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Funds Oked To Convert Former Military Base To Police Use

exterior of a former U.S. Army reserve center that is to become a Springfield Police Dept Annex.

Funds have been authorized to renovate a closed U.S. Army reserve center in western Massachusetts for various law enforcement uses.

The Springfield City Council voted unanimously Monday night to approve $11.3 million for the project to renovate the 15,000-square foot building on the city’s east side for public safety uses. The Springfield Police Department plans to use the former military building for a training academy, juvenile assessment center, long-term evidence storage, and as home to the tactical response unit.

The federal government turned over the former Arthur MacArthur Army Reserve Center on East  Street to the city free of charge late last year, but with a deed restriction that it be used only for law enforcement purposes.

Springfield Mayor Domenic Sarno said the city had eyed the closed reserve center for police uses for almost a decade.

" We, as you know, continue to expand our policing into the neighborhoods, but we need physical plant," said Sarno.

Police Commissioner John Barbieri said the police academy, which has moved from one temporary location to another for the last several years, will now have a permanent home.

" It will give us the type of training and professional atmosphere that officers require," explained Barbieri.  " Modern-day policing for a modern-day society."

Also, the police department will be able to give up expensive leased space it currently uses to evaluate juveniles, who are suspected in crimes, caught up in domestic violence or reported as runaways.

" Our primary goal is not to traumatize children. We want to take them to a place that is modern, and does not appear to be  a jail," said Barbieri.

Barbieri said roughly 6,500 square feet will be used for long-term storage of evidence in criminal cases.

The renovations to the complex are expected to take about 18 months to complete. The city has already hired a contractor for the project through competitive bidding.

Also, a name has been chosen for the facility. It will be dedicated as The Paul J. Fenton Public Safety Annex in memory of the former Springfield police chief who died in 2007.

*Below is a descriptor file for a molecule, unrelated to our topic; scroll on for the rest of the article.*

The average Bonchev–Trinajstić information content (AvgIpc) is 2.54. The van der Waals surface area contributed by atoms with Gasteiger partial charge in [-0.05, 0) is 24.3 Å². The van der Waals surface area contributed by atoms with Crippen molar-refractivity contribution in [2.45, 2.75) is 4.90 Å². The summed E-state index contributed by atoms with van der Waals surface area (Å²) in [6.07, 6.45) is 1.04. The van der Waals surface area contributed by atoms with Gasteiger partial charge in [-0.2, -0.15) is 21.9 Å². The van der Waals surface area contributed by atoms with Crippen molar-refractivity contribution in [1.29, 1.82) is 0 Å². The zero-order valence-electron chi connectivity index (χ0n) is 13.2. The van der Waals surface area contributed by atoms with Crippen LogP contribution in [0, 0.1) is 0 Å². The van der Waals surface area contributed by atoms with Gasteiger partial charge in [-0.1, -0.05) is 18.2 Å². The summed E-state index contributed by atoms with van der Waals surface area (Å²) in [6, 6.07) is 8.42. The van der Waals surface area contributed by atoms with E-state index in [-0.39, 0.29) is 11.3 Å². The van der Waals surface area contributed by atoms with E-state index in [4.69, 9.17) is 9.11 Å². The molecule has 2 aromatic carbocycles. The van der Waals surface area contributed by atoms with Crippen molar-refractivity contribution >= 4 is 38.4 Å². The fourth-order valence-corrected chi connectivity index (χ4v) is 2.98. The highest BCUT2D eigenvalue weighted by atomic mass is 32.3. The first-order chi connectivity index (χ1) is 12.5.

Timothy Fenton, a retired Springfield police officer, said the complex will be his father’s lasting legacy.

The city will use almost $2.9 million from the Federal Emergency Management Agency for the project to renovate the former reserve center.  The money is from funds the city received to rebuild public property destroyed by the June 1, 2011 tornado.  But, officials said the city has permission to use some of the FEMA aid for non-disaster recovery.

The former reserve center was closed in 2005 as a result of the Base Realignment and Closure (BRAC) process. A reserve center in Chicopee and one in Windsor Locks, Connecticut were closed at the same time.

The operations of the three centers were consolidated in a new building that was constructed at the Westover Air Force Reserve Base.

Paul Tuthill is WAMC’s Pioneer Valley Bureau Chief. He’s been covering news, everything from politics and government corruption to natural disasters and the arts, in western Massachusetts since 2007. Before joining WAMC, Paul was a reporter and anchor at WRKO in Boston. He was news director for more than a decade at WTAG in Worcester. Paul has won more than two dozen Associated Press Broadcast Awards. He won an Edward R. Murrow award for reporting on veterans’ healthcare for WAMC in 2011. Born and raised in western New York, Paul did his first radio reporting while he was a student at the University of Rochester.
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